Networking has a bad reputation. It is associated with self-enrichment, selfishness, and snobbery. But, at its core, it is nothing more than a search for help. It arises from a fundamentally modest awareness of how fragile and limited each of us is, and therefore how much we need the support and strength of others.

Networking is only as good or bad as its ends. In history, there are very impressive versions of this activity. The ancient Greek story of the Argonauts tells how the heroic Captain Jason traveled the countryside creating webs to gather a group of associates to aid him in his search for the legendary Golden Fleece. Jesus of Nazareth networked to form a team of disciples who would help him spread a message of love, redemption and sacrifice.
Networking means filtering intelligently, recognizing that you can't -and shouldn't- try to know everyone. It involves aligning one's path through the world with a mission. It involves wisely recognizing that we do not have unlimited time.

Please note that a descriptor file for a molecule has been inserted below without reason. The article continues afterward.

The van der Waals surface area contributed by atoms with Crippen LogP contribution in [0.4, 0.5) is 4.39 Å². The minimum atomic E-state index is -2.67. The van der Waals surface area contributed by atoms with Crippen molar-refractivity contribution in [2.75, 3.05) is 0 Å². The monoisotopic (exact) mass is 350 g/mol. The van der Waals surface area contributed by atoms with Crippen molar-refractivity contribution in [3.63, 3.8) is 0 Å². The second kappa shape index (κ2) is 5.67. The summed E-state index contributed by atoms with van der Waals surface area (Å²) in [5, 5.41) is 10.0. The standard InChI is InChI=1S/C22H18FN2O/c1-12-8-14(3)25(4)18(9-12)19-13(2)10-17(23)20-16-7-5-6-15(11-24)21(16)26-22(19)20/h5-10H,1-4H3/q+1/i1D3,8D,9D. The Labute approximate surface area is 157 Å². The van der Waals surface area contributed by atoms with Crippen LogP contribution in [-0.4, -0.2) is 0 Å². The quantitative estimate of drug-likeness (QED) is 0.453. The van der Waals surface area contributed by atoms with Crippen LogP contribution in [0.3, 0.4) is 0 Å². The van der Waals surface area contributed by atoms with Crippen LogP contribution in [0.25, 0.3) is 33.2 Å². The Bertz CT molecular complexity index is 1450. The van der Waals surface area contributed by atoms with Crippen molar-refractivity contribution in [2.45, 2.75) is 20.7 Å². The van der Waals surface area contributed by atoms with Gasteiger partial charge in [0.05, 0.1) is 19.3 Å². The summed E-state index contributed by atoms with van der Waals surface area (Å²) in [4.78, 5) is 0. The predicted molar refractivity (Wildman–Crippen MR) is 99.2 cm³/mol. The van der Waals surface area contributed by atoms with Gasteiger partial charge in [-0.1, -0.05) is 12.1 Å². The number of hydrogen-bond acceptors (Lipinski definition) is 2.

Ideally, our networks should be broad, diverse, and absolutely snobbish, because we can see that useful information, valuable skills, perspectives, opportunities, and guidance can be found in a lot of very unexpected places. In espionage, this key point has been deeply understood: contact with embassy cleaning staff can be just as productive as with the economic attache; the waiter can be as rich a source of information as the general. We can transfer this refreshing attitude of openness to the world at large. We can learn as much about business from a bankrupt as from a successful CEO; the taxi driver may -in the middle of the conversation- have one or two key things to teach us; the person in the beanie by the bus stop can provide the starting point for a new business idea. With a higher conscious mission, networking ceases to be a brutal and discriminatory activity. It's just a way to make sure we're never far from harvesting ideas and help.


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